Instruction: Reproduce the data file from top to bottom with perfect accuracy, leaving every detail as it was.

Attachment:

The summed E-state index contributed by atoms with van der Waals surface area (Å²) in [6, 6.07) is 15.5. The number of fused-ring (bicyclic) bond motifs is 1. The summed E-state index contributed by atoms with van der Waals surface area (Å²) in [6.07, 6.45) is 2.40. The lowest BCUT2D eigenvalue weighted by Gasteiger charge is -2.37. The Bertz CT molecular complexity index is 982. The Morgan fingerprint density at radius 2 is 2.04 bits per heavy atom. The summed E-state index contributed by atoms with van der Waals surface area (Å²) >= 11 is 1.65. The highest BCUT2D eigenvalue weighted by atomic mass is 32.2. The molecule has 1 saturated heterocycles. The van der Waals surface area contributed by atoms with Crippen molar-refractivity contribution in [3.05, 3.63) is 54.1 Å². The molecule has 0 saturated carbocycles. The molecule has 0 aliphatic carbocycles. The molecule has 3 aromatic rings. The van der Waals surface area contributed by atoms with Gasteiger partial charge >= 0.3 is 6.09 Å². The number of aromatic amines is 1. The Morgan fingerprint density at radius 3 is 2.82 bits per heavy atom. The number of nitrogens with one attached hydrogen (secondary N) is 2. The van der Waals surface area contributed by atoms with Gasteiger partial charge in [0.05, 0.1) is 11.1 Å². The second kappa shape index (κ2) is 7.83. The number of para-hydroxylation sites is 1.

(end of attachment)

The summed E-state index contributed by atoms with van der Waals surface area (Å²) in [6, 6.07) is 15.5. The number of fused-ring (bicyclic) bond motifs is 1. The summed E-state index contributed by atoms with van der Waals surface area (Å²) in [6.07, 6.45) is 2.40. The lowest BCUT2D eigenvalue weighted by Gasteiger charge is -2.37. The Bertz CT molecular complexity index is 982. The Morgan fingerprint density at radius 2 is 2.04 bits per heavy atom. The summed E-state index contributed by atoms with van der Waals surface area (Å²) >= 11 is 1.65. The highest BCUT2D eigenvalue weighted by atomic mass is 32.2. The molecule has 1 saturated heterocycles. The van der Waals surface area contributed by atoms with Crippen molar-refractivity contribution in [3.05, 3.63) is 54.1 Å². The molecule has 0 saturated carbocycles. The molecule has 0 aliphatic carbocycles. The molecule has 3 aromatic rings. The van der Waals surface area contributed by atoms with Gasteiger partial charge >= 0.3 is 6.09 Å². The number of aromatic amines is 1. The Morgan fingerprint density at radius 3 is 2.82 bits per heavy atom. The number of nitrogens with one attached hydrogen (secondary N) is 2. The van der Waals surface area contributed by atoms with Gasteiger partial charge in [0.05, 0.1) is 11.1 Å². The second kappa shape index (κ2) is 7.83. The number of para-hydroxylation sites is 1.